Galt spends so much time repetitively criticizing those who would use force for corrupt purposes that it is easy to lose track of the fact that he does condone the use of force when necessary. Perhaps the most remarkable passage of Atlas Shrugged is this one, where Galt describes when he will use force.

"It is only as retaliation that force may be used and only against the man who starts its use. No, I do not share his evil or sink to his concept of morality: I merely grant him his choice, destruction, the only destruction he had the right to choose: his own. He uses force to seize a value; I use it only to destroy destruction. A holdup man seeks to gain wealth by killing me; I do not grow richer by killing a holdup man. I seek no values by means of evil, nor do I surrender my values to evil."

The story backs this statement up, containing a number of instances where Galt and his fellow tribe members throw comfort and convenience to the winds and sacrifice themselves by showing fortitude, employing force and fraud, discipline and obedience in order to successfully fight physical battles against their enemies. On one instance there is a pitched battle vs. troublemakers at a steel factory, in another case, there is a hostage to be rescued.

So notice what has happened here. Galt spends 98 pages of his 100 page speech talking about how the only set of moral values that exists is the commercial syndrome, where self-interest rules, comfort and convenience are paramount and force and fraud are verboten. But then in the other 2 pages he sneaks in this alternate world where, when violence is initiated, suddenly action must be taken, and now force and fraud are not just allowed, but required, and the person undertaking them is expected to be proficient in their use. Not only that, but these actions of force and fraud must only be undertaken in a spirit of sacrifice, in which comfort and convenience are discarded or put at risk, and it is acting in self-interest that is now forbidden!

Later on, Galt allows that government is needed to enforce rules, to retaliate against those who would commit violence, and to defend the state against enemies from outside. Sadly he never seems to explain how it is the people doing this will be paid, or how they will be restrained from using their power to enrich themselves.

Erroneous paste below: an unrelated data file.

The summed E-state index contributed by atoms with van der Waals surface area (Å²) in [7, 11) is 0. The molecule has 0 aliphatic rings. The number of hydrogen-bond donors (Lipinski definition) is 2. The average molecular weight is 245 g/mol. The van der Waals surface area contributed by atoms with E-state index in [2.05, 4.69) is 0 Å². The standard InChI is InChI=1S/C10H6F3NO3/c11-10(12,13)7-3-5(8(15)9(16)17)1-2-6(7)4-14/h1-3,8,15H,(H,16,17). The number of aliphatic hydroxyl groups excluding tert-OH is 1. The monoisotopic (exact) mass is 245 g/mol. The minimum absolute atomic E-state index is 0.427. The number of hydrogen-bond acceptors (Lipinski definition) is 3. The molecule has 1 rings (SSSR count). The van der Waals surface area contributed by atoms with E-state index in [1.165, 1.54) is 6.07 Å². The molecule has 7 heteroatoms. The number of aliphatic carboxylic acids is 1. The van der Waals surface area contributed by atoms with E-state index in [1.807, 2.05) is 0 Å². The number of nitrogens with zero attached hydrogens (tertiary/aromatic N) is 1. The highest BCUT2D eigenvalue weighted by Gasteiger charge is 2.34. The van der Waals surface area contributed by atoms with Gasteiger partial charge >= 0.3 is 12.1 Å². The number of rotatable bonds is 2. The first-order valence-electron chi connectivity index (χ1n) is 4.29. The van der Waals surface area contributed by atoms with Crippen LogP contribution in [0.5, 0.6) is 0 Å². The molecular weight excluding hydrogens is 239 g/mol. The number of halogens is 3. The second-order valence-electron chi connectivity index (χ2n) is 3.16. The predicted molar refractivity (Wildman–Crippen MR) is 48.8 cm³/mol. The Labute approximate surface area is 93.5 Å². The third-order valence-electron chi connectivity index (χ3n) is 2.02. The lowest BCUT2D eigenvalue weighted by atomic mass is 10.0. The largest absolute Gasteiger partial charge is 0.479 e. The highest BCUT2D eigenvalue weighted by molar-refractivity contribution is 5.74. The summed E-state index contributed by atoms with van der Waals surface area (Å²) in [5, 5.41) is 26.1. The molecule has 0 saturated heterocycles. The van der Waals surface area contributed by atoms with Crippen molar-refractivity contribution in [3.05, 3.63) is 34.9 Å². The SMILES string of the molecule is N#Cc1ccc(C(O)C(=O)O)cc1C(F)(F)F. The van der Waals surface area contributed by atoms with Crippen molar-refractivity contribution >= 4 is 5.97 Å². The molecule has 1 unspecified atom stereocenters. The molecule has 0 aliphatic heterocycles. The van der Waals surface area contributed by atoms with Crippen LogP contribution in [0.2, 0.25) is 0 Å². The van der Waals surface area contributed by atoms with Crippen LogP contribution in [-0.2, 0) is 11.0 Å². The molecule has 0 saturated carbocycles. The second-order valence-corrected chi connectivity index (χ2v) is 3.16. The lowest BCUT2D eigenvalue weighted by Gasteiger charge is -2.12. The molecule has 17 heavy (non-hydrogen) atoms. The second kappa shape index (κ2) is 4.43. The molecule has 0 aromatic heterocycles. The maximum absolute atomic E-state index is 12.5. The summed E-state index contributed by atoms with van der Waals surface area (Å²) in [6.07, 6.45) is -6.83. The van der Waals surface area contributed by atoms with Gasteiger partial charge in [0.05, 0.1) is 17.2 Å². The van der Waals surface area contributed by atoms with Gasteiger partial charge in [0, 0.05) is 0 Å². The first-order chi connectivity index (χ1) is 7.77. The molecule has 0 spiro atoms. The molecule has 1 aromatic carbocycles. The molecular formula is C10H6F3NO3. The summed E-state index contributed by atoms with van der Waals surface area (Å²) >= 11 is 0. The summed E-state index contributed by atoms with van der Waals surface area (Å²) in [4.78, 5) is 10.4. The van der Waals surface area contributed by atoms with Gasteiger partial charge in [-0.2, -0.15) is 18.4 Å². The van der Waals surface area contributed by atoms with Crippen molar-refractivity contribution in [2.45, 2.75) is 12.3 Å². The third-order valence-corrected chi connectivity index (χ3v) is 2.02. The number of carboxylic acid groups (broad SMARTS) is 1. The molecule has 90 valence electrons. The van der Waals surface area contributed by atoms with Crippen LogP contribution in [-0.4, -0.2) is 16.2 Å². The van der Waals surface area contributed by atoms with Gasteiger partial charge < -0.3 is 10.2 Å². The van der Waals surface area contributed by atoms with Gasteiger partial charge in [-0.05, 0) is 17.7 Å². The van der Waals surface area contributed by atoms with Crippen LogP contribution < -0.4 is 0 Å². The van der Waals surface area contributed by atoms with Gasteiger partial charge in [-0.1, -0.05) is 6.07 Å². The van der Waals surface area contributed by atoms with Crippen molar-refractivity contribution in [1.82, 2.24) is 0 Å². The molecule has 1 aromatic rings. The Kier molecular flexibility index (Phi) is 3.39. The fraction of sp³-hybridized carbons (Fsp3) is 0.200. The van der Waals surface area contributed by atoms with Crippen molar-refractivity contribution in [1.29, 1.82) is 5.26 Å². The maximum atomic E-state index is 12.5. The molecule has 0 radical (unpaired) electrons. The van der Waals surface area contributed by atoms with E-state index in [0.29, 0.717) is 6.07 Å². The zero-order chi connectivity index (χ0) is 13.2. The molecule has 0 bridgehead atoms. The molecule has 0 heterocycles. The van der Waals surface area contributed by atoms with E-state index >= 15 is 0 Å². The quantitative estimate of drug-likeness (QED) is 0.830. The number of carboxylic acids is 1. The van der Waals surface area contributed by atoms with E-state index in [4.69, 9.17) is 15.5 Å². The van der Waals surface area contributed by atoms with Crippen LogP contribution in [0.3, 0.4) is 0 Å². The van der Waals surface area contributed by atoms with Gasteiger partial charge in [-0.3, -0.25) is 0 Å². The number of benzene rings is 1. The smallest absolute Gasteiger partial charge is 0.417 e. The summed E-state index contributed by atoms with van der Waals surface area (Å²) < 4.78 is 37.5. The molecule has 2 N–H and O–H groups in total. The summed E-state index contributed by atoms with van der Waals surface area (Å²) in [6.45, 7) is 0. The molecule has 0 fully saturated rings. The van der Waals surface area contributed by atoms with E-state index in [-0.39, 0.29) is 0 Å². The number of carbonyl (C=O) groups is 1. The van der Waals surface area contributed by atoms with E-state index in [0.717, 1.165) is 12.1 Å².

I think that if Rand hadn't been inflicted with such a strong a case of Guardian derangement syndrome (or Guardian syndrome derangement?), much like the one that got Thorstein Veblen, she probably could have set out a pretty reasonable pair of moral syndromes that matched up fairly well with Plato and Jane Jacobs. It's just too bad her work is filled with so much distracting pointlessness (such as the endless insistence that reality is real or that only gold can be 'real money') that it takes away from this message.

As an aside, one of the more ludicrous story elements in 'Atlas Shrugged' is the notion that society collapses because a couple of hundred industrialists head off to Colorado for a while. Which is fine, the story is meant to make a point, not to be plausible, but I thought it was interesting to point out why Rand needed such an unbelievable plot point in her book.

The great weakness of a collection of traders is that they are all out for their own interest and that they are (by definition) incapable of acting in a collective manner. Their nature is competition, not monopoly. In the real world, if Steve Jobs left for Colorado and destroyed the Apple company, there are plenty of others willing and able to manufacture phones and provide a service to download songs from the internet. If General Motors shut down, the other car companies could easily pick up the slack. But in Atlas Shrugged, Rand is constantly creating little mini-monopolies by insisting that there is only one company that can make steel properly, only one railway that can run a decent operation, only one person who can find and produce oil, etc.

Rand needs these monopolies in order to allow her collection of industrialists who go on 'strike' and leave for Colorado to have an actual impact on society, instead of just looking foolish. But Rand, who was so attentive to the nature of the commercial syndrome - the competition, the lack of solidarity that would prevent any strike action from being successful, really should have known better. After all, even the Bible, which certainly doesn't shy away from implausible pronouncements, didn't try to insist that Egyptian society collapsed because it couldn't function without the Jews, so that Moses could come back to give the Pharaoh a long, tedious, 'I told you so.'